3. Crime. It’s kind of funny how laid back this movie is about crime. Grand theft auto is a pretty serious one for kids. You could get in some trouble for that, in my opinion. I kinda like that the movie never bothers to preach about the ethics or illegality of it. There are no cops in the movie. It’s only bad because it makes some guys mad and they go after Skinny. It’s even implied that Skinny is just too young to do it right without help from the older kids.
The guy that runs the chop shop is Omar, played by The Overweight Lover Heavy Bundiddly Diddly D. He gets mad at Mac and Tyler about something and in a normal movie they would somehow get on his shit list and be in serious trouble. Not in this one. In fact, he delivers the movie’s most After School Special style wisdom. When Mac is surprised to find out that Miles goes to MSA, Omar gets mad: “What the hell is an art-school cat supposed to look like? Miles Davis, Tupac, Mobb Deep – those cats went to art school.”
4. Friendship. There’s a theme about loyalty. Nora’s boyfriend is an asshole for getting a record contract but ditching his producer Miles. Tyler is wrong to stop helping Nora after they have a disagreement. Nora is wrong to go back to her original dance partner after everything Tyler did for her. The one that’s funny to me though is Mac’s feeling of betrayal when he finds out the community service Tyler’s been doing is at the school. He walks in on a dance rehearsal like he walked in on him fucking his daughter. He storms off, Tyler has to chase him and they have an emotional confrontation. “It’s not like that!”
I mean, he says he’s mad that his friend left him hanging “to hang out with a bunch of rich kids,” but his disgust shows that it’s the dancing that bothers him, just like his homophobia towards Skinny and his muscles comment. He told Skinny they had to get him a girl, but he switches to quiet fury when he realizes Tyler is “messin around with our friendship… for a girl?” Later there’s this exchange:
“So what happened with that girl?”
“Nothin? I’m ‘posed to just believe you?”
I think there might be something else going on here besides Skinny being gay.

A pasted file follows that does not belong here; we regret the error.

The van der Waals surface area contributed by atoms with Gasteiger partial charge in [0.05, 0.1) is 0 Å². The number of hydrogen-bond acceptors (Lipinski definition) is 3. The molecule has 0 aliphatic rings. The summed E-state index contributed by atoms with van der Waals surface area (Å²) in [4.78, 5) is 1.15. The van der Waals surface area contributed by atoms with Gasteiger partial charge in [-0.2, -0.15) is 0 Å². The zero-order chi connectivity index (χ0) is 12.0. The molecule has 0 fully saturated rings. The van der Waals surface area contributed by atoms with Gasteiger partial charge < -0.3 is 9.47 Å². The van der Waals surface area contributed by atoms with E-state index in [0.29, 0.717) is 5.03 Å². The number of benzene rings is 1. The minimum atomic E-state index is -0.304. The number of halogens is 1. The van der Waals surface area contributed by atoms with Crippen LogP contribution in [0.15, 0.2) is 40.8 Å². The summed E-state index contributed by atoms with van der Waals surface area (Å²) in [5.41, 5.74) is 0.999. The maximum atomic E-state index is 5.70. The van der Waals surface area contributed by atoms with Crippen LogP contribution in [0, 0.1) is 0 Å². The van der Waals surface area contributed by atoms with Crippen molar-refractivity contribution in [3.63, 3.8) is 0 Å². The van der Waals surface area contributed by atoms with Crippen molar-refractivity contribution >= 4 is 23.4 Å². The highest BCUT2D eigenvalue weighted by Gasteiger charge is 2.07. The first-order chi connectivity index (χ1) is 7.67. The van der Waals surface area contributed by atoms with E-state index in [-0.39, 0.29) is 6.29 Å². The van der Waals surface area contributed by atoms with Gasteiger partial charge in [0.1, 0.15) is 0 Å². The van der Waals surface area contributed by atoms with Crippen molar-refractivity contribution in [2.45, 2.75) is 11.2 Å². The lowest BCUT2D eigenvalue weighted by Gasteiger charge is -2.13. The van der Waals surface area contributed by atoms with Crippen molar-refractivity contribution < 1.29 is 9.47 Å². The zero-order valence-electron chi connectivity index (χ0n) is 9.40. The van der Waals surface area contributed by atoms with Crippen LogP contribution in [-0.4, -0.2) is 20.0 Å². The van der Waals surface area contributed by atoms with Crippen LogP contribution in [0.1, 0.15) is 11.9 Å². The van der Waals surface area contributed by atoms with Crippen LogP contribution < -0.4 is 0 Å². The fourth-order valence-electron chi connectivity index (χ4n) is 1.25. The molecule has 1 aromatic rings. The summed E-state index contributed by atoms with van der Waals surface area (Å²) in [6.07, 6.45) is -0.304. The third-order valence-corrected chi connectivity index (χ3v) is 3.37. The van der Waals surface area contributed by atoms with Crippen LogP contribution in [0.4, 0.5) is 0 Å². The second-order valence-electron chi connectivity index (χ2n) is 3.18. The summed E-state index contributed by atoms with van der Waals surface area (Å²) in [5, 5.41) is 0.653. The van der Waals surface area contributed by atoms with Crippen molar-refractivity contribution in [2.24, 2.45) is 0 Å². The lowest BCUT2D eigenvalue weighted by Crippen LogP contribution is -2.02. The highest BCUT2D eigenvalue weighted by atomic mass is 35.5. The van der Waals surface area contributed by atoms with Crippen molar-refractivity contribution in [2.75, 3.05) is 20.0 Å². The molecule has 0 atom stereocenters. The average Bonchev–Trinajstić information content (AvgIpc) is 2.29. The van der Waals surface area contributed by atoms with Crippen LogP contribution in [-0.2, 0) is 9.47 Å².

And Mac, I guess I need to remind you that he’s fucking doing it because he took the fall when you dipshits vandalized the school! He could still be mopping the floors, but he managed to improve the situation so he can fulfill his 200 hours while doing something he’s passionate about. You should be happy for him. You’re as bad as Nora’s mom. Okay, to be fair you both show up at the showcase and end up being proud. I guess you’re forgiven, Mac. But you’re a weirdo.
* * *
STEP UP is a stupid movie, that’s what I like about it. But I gotta admit there’s some kind of charm to it too. I don’t like the style of dancing, but you can tell that the two leads are real dancers, and they also have some charisma and chemistry. Dewan (who I guess was a dancer on a Janet Jackson tour) is good lookin too. And I think I’m supposed to hate Channing Tatum, but there’s something I kind of like about him. His whitebonics way of slurring his speech can be unappealing, but he’s good at showing the inner turmoil of a sensitive guy trying to act macho and uncaring. I mean you wouldn’t know that from GI JOE, but he’s pretty good in this and FIGHTING.
The director, Anne Fletcher, is a dancer and choreographer who started directing with this one and went on to do the romantic comedies 27 DRESSES and THE PROPOSAL. I think I’ll sit those out. The writers are Duane Adler (who did other dance movies like SAVE THE LAST DANCE) and Melissa Rosenberg (who did all the TWILIGHT movies). And it’s fair to say that it’s pretty much the movie you’d expect from that group trying to make a movie about ballet and the streets of Baltimore. 88 minutes in there’s a funeral, by 97 everybody’s smiling and celebrating. I wish the ballet class from the opening credits would’ve burst into the dark warehouse and all hell woulda broke loose. But you can’t have everything.
VERN has been reviewing movies since 1999 and is the author of the books SEAGALOGY: A STUDY OF THE ASS-KICKING FILMS OF STEVEN SEAGAL, YIPPEE KI-YAY MOVIEGOER!: WRITINGS ON BRUCE WILLIS, BADASS CINEMA AND OTHER IMPORTANT TOPICS and NIKETOWN: A NOVEL. His horror-action novel WORM ON A HOOK will arrive later this year.